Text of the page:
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Tuesday, April 28 2015 @ 03:41 AM UTC
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Changes for Maryland Bicycle and Pedestrian Advisory Committee (MBPAC)

Biking in MarylandFrom the Director of Bicycle and Pedestrian Access to the Assistant Attorney General :

... Upon reviewing the complaint and the relevant provisions of the Open Meetings Act we conclude that the requisite public notice was not provided nor were subcommittee minutes prepared and made available as required by law.

Based on review of our meeting procedures, the provisions of this [Open Meetings] Act, and discussions with our legal counsel we will take the the following actions to bring our meeting procedures in full compliance with the Open Meetings Act:

* We will add notices of MBPAC subcommittee meetings to our listing of committee meetings on the MBPAC section of the Maryland Department of Transportation website. In addition we will attempt to post notice of subcommittee meetings in the Maryland Register if sufficient time permits such posting.

* Minutes of subcommittee minutes will be taken and posted on MDOT's website.

* Draft MBPAC meeting minutes will be posted on MDOT's website prior to their approval at subsequent MBPAC meetings so members of the public can get an idea as to what has transpired in a more timely fashion.
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Spin Cyclists

Biking in BaltimoreSome thoughts on Baltimore's biking future--from the people who do it everyday

By Bret McCabe - City Paper
The City of Baltimore's official Bike Blast takes over Druid Hill Park this Saturday, April 25, with a day's worth of activities and information aimed at advocating cycling in the city. The event is the latest in an ongoing, and ever-so-slightly increasing, number of city efforts to make Baltimore a more bike-friendly urban environment, an effort that feels to have begun in earnest when the Bicycle Master Plan was developed by the Department of Planning in 2006. These efforts have been visible--the emergence of designated bike routes, sharrows, signed routes, and floating bike lanes; the addition of bike racks on all city buses; the production of safe-cycling PSAs; and the addition of Nate Evans as the city's Bicycle and Pedestrian Planner. Promoting cycling appears to be an element of the city's sustainability planning. And, just looking around, it looks like the number of Baltimoreans cycling is increasing.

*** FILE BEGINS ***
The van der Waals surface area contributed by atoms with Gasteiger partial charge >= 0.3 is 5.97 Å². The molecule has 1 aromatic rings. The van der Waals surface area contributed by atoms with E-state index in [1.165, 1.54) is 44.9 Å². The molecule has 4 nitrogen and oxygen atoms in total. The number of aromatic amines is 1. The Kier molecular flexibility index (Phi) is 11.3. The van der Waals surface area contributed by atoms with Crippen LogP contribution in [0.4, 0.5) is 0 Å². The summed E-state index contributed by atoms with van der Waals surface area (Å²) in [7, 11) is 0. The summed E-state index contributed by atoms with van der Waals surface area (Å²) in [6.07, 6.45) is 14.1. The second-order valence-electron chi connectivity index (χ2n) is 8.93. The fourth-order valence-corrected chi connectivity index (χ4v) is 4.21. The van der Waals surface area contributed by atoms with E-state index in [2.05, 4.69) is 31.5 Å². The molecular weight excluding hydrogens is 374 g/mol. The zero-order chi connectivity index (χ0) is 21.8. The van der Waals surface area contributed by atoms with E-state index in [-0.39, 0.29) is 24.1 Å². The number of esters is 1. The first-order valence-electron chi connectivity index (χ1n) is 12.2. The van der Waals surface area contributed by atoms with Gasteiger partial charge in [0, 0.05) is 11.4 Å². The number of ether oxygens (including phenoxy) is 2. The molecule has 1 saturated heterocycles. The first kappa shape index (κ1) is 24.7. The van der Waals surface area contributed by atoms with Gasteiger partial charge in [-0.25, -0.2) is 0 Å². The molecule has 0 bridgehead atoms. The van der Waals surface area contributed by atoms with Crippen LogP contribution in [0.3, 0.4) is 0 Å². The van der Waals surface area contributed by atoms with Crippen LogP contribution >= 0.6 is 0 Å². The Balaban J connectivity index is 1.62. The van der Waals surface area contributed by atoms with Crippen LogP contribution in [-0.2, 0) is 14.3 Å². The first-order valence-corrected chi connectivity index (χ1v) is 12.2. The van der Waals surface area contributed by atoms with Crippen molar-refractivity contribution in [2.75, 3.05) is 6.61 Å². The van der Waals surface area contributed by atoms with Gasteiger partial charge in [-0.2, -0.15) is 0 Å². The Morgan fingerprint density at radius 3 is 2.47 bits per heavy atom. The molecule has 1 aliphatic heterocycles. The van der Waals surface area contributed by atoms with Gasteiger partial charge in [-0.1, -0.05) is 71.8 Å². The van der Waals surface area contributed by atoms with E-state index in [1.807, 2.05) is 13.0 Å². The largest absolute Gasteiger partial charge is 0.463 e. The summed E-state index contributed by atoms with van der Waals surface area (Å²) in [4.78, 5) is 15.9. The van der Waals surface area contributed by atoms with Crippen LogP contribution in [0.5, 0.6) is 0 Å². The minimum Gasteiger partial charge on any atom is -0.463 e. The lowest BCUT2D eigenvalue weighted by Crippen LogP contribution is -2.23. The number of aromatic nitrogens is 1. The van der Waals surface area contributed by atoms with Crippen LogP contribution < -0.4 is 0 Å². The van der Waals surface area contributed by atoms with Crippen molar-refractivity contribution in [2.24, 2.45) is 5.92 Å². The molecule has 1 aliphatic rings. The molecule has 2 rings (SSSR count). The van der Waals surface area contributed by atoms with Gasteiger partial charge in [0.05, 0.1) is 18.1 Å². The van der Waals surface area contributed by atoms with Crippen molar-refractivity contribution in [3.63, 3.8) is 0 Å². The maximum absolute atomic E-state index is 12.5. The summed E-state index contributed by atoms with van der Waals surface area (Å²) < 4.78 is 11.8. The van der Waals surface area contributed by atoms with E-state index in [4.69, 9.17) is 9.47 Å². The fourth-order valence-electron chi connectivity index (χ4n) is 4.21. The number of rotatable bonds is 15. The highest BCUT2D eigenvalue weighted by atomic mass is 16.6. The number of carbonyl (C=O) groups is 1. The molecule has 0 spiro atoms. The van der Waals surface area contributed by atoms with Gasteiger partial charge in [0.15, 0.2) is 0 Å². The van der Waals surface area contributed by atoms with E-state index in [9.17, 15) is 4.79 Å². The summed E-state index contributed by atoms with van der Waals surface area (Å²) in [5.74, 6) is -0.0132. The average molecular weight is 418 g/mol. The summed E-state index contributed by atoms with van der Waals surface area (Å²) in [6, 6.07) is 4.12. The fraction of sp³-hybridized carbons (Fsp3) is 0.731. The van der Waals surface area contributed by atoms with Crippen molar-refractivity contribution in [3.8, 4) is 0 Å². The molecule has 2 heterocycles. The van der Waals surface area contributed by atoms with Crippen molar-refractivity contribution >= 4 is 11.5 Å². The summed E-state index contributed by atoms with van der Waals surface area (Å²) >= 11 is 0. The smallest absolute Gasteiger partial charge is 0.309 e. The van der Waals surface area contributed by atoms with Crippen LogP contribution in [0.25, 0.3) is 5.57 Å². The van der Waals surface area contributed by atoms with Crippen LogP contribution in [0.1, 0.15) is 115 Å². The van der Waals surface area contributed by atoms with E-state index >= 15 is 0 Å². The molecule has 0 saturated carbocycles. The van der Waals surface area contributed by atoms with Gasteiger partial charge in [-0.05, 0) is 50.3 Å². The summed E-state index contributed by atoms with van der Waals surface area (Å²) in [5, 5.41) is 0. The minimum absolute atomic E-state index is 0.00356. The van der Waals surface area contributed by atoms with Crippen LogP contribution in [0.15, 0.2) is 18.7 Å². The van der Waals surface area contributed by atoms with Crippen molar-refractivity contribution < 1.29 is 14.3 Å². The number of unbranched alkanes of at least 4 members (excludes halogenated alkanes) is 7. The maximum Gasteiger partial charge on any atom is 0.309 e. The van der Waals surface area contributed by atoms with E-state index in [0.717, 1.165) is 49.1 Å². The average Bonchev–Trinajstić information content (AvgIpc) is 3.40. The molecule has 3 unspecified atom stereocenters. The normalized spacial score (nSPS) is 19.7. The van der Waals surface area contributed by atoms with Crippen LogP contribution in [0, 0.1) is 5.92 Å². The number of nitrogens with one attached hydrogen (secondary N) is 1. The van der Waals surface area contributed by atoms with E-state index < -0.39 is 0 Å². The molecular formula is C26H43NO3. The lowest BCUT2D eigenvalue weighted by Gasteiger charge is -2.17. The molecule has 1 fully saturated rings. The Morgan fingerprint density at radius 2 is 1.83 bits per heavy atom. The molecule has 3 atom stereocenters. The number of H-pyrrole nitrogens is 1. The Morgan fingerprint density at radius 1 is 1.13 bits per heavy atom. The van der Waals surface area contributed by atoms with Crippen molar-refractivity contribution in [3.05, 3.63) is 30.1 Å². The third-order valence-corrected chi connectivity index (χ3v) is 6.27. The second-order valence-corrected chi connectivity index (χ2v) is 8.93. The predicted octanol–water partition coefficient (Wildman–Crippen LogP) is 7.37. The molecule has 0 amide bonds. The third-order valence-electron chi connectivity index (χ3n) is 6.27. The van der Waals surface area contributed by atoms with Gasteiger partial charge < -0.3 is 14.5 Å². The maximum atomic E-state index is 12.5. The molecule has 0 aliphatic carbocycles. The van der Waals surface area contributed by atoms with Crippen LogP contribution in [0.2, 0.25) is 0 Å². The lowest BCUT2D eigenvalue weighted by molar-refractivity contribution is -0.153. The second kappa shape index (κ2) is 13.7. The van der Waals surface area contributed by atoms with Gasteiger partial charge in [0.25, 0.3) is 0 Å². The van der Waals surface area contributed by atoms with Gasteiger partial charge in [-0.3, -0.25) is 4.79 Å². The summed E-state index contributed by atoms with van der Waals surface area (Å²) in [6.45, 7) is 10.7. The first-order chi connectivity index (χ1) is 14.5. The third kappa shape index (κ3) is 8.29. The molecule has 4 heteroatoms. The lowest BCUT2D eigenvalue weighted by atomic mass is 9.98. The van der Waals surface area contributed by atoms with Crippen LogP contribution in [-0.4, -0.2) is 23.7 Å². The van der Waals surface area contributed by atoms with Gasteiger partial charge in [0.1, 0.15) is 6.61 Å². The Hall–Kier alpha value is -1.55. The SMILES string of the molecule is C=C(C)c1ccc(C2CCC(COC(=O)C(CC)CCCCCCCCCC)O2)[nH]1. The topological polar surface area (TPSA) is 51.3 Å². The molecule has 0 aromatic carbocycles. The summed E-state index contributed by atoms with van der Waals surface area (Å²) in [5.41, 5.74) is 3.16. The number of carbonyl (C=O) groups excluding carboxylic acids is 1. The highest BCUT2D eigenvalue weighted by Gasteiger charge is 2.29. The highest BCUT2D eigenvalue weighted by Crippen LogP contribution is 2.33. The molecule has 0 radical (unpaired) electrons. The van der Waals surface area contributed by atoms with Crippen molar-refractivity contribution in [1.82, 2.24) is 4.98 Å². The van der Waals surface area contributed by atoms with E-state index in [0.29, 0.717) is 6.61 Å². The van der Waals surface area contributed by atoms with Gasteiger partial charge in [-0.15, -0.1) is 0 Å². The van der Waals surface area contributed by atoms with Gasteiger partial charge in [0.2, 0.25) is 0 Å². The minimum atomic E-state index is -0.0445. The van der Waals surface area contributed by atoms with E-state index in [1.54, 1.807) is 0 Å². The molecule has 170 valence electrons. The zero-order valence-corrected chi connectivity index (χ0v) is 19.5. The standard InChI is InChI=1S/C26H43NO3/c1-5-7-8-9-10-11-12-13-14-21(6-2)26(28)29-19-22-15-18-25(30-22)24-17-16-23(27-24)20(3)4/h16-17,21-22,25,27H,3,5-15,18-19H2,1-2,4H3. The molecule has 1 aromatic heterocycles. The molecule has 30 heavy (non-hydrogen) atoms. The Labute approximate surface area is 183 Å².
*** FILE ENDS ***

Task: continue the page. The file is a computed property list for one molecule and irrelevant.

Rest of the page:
"I think the city's doing a pretty good job of trying to promote biking, not just as a recreational activity but also as a transportation alternative," says Boson Au, a 31-year-cyclist and member of the Velocipede Bike Project, a collective-run, nonprofit bike shop-qua-cycling advocacy effort. Au is joined by six of his fellow collective members inside the Project's Station North Arts District workshop area on a refreshingly pleasant April Friday afternoon, sitting in metal folding chairs with the space's doors open. Almost everybody here pedaled in from some part of the city.